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The 2020 US Open was about sound, because there was so little of it inside the practically empty USTA Billie Jean King National Tennis Center. The pandemic locked fans out of the grounds. Errant balls, normally coveted souvenirs, bounced aimlessly and loudly along the concrete alleys. The fans that were in attendance—players were allowed to bring a maximum of three guests—may as well have not cheered at all. When Dan Evans won a crucial point during his second-round match, he looked at those in his player box, clapping softly in approval, and yelled back, as loud as he could, “SAY SOMETHING!”

Then there was Frances Tiafoe, who still wasn’t used to the tranquil environment after four sets of his second-round match. At 2–2 in the fifth, John Millman struck a lob that Tiafoe, planted in the mid-court, opted to let drop behind him. When the yellow sphere landed on the white baseline, Tiafoe yelled in horror—“OH MY...”—and then stopped, realizing that he was speaking at two people sitting on a deserted bleacher.

Later, Tiafoe earned a break point. An explosive exchange of crosscourt forehands between two of the fittest players on tour ensued, with Millman finally blinking and sending a shot wide. But with no linespersons to signal that the ball landed out, and no true fans on Court 11 to erupt in applause, Tiafoe’s celebration of a well-earned break was awkwardly delayed.

“Obviously I’m a guy who kind of feeds off the crowd,” said Tiafoe later that day.

This past August, Tiafoe and thousands of fans returned to New York City for the 2021 US Open. It, too, was about sound. Let me rephrase that: SOUND. Because after a muted edition of the late-summer classic, you’d have thought concerts were being held inside Arthur Ashe Stadium, rather than tennis matches.

Frances is one of those guys where, when he walks into a room, he just lights it up. And when he has energy, he’s one of the best players in the world. Nick Monroe, Tiafoe's doubles partner at the US Open

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One of those ear-splitting events featured Tiafoe, riding high in Grand Slam competition after two victories in Queens, and a third-round run earlier that summer at Wimbledon, which included a straight-set win over Stefanos Tsitsipas. But his next battle of the backhands came against another chart-topper: Andrey Rublev. Like a rock band at a live show, Tiafoe fed off the energy of the crowd—and vice versa—at Wimbledon and in Flushing Meadows. Few, though, have felt Tiafoe’s electricity on the court more intensely than his regular doubles partner, Nick Monroe.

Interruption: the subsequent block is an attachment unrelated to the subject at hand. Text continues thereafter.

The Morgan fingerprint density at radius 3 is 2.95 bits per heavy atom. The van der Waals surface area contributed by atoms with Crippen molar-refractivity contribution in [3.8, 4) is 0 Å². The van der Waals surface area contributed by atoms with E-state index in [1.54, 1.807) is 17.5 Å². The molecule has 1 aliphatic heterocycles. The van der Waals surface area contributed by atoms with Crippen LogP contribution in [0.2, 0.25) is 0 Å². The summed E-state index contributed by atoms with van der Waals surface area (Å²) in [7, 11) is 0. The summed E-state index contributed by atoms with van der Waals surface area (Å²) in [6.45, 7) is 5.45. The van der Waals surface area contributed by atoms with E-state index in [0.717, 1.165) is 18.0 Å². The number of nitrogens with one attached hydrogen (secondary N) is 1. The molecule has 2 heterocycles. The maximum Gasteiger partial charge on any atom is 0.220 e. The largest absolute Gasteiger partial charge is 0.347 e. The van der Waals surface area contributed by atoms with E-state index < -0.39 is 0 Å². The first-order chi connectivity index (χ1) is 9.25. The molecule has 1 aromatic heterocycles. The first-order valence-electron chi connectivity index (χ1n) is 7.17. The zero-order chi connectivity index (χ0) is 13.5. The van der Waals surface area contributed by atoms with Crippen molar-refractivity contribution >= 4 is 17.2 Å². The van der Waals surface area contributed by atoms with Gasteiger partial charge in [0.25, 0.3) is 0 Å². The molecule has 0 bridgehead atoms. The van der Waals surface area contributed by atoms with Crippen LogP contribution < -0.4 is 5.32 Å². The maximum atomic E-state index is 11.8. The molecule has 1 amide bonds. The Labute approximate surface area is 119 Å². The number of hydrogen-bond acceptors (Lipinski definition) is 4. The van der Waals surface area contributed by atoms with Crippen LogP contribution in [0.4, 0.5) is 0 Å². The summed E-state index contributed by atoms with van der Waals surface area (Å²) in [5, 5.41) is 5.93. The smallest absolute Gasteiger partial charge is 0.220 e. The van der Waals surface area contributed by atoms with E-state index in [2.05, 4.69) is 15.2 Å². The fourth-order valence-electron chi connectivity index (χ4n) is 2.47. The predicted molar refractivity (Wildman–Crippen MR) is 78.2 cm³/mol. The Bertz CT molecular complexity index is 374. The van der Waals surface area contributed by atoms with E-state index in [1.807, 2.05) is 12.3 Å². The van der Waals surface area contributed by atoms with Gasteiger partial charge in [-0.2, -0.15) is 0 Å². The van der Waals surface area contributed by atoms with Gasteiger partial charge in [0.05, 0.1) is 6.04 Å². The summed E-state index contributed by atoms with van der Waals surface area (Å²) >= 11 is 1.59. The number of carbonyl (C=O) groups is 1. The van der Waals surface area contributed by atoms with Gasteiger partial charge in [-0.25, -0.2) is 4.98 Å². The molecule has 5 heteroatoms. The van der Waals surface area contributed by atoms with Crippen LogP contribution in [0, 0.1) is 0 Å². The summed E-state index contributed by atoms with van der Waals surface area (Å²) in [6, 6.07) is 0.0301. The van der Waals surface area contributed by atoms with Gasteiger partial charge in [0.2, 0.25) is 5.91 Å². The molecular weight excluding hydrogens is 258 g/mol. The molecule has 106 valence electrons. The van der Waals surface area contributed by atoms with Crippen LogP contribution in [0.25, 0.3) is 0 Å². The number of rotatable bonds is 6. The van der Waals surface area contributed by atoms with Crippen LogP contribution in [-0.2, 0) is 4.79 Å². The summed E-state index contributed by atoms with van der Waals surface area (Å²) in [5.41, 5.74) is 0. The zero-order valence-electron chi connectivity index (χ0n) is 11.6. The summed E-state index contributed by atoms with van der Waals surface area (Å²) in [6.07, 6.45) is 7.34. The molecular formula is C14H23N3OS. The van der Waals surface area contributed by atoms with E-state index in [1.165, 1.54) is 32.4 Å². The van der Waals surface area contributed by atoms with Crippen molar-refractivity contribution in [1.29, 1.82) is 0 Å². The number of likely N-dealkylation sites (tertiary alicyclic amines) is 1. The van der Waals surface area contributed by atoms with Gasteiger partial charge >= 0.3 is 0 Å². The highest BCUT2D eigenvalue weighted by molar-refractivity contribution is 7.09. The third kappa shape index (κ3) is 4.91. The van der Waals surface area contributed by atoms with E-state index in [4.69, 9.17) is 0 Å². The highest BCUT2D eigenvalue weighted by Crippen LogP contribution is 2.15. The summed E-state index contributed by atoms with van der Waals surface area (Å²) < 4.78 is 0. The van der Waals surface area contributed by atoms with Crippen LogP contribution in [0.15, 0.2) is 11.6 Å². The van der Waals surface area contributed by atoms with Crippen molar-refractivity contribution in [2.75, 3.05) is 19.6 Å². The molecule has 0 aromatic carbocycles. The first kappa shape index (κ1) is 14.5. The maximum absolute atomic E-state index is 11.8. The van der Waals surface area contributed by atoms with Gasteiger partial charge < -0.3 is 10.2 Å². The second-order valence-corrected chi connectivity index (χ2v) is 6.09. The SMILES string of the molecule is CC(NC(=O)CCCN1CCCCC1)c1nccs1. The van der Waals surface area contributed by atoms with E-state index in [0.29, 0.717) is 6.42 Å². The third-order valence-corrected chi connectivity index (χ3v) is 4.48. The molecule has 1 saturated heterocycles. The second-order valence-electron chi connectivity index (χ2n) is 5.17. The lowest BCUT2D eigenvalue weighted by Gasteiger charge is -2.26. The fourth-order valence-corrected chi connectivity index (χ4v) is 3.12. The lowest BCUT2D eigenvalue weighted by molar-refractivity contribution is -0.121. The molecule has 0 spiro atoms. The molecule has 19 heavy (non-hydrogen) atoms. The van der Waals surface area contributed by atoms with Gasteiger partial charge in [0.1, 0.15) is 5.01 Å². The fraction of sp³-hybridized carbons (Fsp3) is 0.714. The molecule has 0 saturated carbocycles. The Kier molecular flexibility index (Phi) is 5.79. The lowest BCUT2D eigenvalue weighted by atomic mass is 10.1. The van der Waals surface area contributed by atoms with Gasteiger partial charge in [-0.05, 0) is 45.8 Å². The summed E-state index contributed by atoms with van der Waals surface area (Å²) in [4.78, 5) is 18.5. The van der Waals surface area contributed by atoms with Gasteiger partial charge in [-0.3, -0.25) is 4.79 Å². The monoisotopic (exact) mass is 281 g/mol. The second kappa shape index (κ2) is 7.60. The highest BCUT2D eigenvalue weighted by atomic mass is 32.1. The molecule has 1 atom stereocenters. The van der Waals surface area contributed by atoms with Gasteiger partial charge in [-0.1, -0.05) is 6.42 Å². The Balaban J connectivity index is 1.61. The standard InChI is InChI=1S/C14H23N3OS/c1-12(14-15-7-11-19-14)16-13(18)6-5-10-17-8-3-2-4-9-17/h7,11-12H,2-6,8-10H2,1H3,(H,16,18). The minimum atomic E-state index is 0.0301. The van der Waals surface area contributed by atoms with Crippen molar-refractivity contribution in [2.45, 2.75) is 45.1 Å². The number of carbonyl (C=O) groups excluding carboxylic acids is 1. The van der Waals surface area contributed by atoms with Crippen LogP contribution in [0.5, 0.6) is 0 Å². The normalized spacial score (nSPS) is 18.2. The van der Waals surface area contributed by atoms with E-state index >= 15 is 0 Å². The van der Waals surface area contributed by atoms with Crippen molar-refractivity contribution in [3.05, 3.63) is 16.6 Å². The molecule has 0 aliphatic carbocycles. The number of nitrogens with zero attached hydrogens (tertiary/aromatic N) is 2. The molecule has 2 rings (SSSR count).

“He feels like he can beat anyone in the world now, on a daily basis—not just a one-off thing,” said Monroe, hours before Tiafoe faced Rublev. “He just has extreme confidence right now.”

Dropping the first set did nothing to dissuade the underdog’s first-strike mentality or aggressive court positioning—the keys to upending the No. 5 seed, according to Monroe. Coming forward becomes harder to commit to after being passed at net and falling behind, but Tiafoe was resolute in his approach.

With Rublev serving at 3–2, a tough low volley winner from Tiafoe got the evening crowd inside Arthur Ashe Stadium buzzing. Tiafoe smiled, did a Steph Curryesque shimmy, and nodded in approval. At 4–4 in the third, one set apiece, Tiafoe took another return of serve early, rushed to net, and put away another volley winner to break Rublev. Then he speed-walked to his bench, arms stretched wide, as if he wanted to bring the joyous fans closer. The 23-year-old put his hand to his ear, asking for more.

It was late at night in Queens, but this party was just getting started.

“Frances is one of those guys where, when he walks into a room, he just lights it up,” said Monroe. “And when he has energy, he’s one of the best players in the world.”

An hour and 40 minutes later, at 2:14 in the morning, the fifth-latest match in US Open history ended in five sets. It was Tiafoe’s sixth career win over a Top 10 player, and his third at a Grand Slam tournament. Even so, Tiafoe has never cracked the ATP Top 25, and despite wins over the No. 3 seed at Wimbledon and the No. 5 seed at the US Open, Tiafoe entered October ranked just outside the Top 50.

Climbing the rankings will require even more of the consistency Monroe notes, but Tiafoe says he’s already experiencing the sport’s rewards.

“I feel like when I’m out there playing, it’s bigger than a tennis match, win or lose,” said Tiafoe, who would fall to Felix Auger-Aliassime in the fourth round. “… Losing a tennis match is almost irrelevant sometimes, what the outcome is. I’m bouncing a ball going into the breaker, deuce or whatever in the third, and I have four kids saying, ‘Whatever happens, you’re my inspiration’—like, that’s what it’s about.

“You’re going to win tennis matches, you’re going to lose tennis matches. [But] that’s the shit that matters. That’s why I wake up every day and I go crazy, I do all that, because a little kid is going to remember that. Parents are paying their hard-earned money to put their kids in seats and watch it. I just want to put on a show.”